This is the story of what’s widely regarded as one of the most successful acquisitions of all time. Two founders and a small group of employees built a product and a company that was acquired for $1 billion. However, even with such a lucrative exit, many early employees did not benefit from their equity grants:
Most of the employees weren’t getting rich. A couple weeks after the deal, a Facebook representative came into Instagram’s South Park office to join Systrom and Krieger in offering everyone new contracts: new salaries, new stock options, and cash bonuses if they stayed at Facebook for more than a year. One by one, they went into the conference room, and some came out ashen-faced.
Silicon Valley employees often decide to take lower salaries in order to work at a startup like Instagram that offers stock options—the option to purchase shares cheaply at a later date. Those options are restricted based on time. Usually a quarter of the total grant in the job offer becomes available after each year that they continue working, giving an incentive to stick around. For an employee who picks a winning company, the small slice of ownership yields life-changing wealth, like winning the lottery. Instagram was the biggest mobile app acquisition that had ever happened—the best equity they could have chosen. But if the Instagrammers accepted Facebook job offers, Facebook would cancel their stock options in Instagram and grant them restricted stock units in Facebook instead. Their equity vesting schedule would start over, as if they hadn’t already worked many months.
Only three employees had been at Instagram long enough to have the option to buy a quarter of their Instagram shares and convert them to Facebook shares at a lower price. Everyone else would have no wealth from Instagram stock. Because Facebook was about to go public, the three long-term employees had to act quickly. At least one of them couldn’t actually afford to purchase their Instagram shares to turn them into Facebook ones. Because of the value of the deal, that employee would have needed to get a more than $ 300,000 loan to afford it. Their lawyer advised against the financial risk, explaining that Facebook was not a safe financial investment to take on as a twenty-something. Nobody knew if the shares were going to do well. (Facebook shares have increased in value by about 10x since Instagram joined, meaning this employee’s share would be worth about $ 3 million today.)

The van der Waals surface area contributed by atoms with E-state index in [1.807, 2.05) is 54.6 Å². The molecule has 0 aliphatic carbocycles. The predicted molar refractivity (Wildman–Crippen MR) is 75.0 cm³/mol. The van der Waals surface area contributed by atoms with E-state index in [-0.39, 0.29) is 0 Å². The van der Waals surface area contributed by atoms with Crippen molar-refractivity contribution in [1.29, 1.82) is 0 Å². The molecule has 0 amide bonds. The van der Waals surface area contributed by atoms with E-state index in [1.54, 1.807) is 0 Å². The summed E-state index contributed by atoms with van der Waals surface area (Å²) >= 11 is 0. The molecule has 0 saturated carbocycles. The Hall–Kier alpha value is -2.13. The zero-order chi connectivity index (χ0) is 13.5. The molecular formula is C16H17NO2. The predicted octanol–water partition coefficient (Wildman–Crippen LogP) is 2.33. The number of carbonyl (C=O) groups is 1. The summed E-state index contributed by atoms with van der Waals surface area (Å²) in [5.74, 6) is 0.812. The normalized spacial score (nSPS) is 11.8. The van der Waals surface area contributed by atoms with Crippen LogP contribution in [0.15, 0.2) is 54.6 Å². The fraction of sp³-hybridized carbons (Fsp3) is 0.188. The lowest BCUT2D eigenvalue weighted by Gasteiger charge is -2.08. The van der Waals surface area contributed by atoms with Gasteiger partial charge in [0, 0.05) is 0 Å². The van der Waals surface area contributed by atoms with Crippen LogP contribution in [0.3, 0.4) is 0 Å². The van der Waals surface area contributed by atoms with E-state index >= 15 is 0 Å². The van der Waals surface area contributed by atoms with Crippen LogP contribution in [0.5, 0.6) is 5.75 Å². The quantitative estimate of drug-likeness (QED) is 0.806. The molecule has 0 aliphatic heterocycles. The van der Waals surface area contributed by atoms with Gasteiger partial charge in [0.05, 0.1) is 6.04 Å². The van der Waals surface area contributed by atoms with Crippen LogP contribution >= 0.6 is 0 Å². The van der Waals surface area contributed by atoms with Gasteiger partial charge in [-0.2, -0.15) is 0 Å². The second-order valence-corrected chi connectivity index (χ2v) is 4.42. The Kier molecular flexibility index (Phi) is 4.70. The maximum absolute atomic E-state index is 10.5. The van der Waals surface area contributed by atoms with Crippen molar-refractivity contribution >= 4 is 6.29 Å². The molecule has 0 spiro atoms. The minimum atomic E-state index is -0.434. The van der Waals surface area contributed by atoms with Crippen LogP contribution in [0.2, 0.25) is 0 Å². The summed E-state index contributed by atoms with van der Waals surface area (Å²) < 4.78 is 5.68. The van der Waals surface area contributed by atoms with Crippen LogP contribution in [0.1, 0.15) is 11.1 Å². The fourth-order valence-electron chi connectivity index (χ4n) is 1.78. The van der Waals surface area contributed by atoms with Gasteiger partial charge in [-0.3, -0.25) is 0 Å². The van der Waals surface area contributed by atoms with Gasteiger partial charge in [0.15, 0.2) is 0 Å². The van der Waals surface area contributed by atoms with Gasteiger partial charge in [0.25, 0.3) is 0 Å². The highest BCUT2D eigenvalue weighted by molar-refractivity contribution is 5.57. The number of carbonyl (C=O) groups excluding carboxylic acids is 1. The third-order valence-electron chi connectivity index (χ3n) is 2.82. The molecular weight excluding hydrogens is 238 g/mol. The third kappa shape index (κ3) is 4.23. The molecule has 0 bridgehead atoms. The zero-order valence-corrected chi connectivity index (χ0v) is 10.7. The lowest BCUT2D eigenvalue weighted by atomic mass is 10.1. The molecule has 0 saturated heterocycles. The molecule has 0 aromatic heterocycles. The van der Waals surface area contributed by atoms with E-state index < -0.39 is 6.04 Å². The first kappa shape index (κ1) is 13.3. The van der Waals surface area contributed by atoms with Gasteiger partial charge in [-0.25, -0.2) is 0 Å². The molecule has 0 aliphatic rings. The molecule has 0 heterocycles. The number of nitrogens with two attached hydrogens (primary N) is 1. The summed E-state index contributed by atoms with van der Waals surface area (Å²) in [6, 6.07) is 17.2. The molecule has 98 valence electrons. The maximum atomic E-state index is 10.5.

Systrom and Krieger, on the other hand, were awarded life-changing sums. Krieger solidly owned 10 percent and Systrom 40 percent, and so netted an estimated $100 million and $400 million, respectively, per the original deal price. Systrom was proud; he told friends that the day after the deal, he went into the local deli to buy five copies of the New York Times and was amused that the cashier didn’t recognize him as the man pictured above the fold.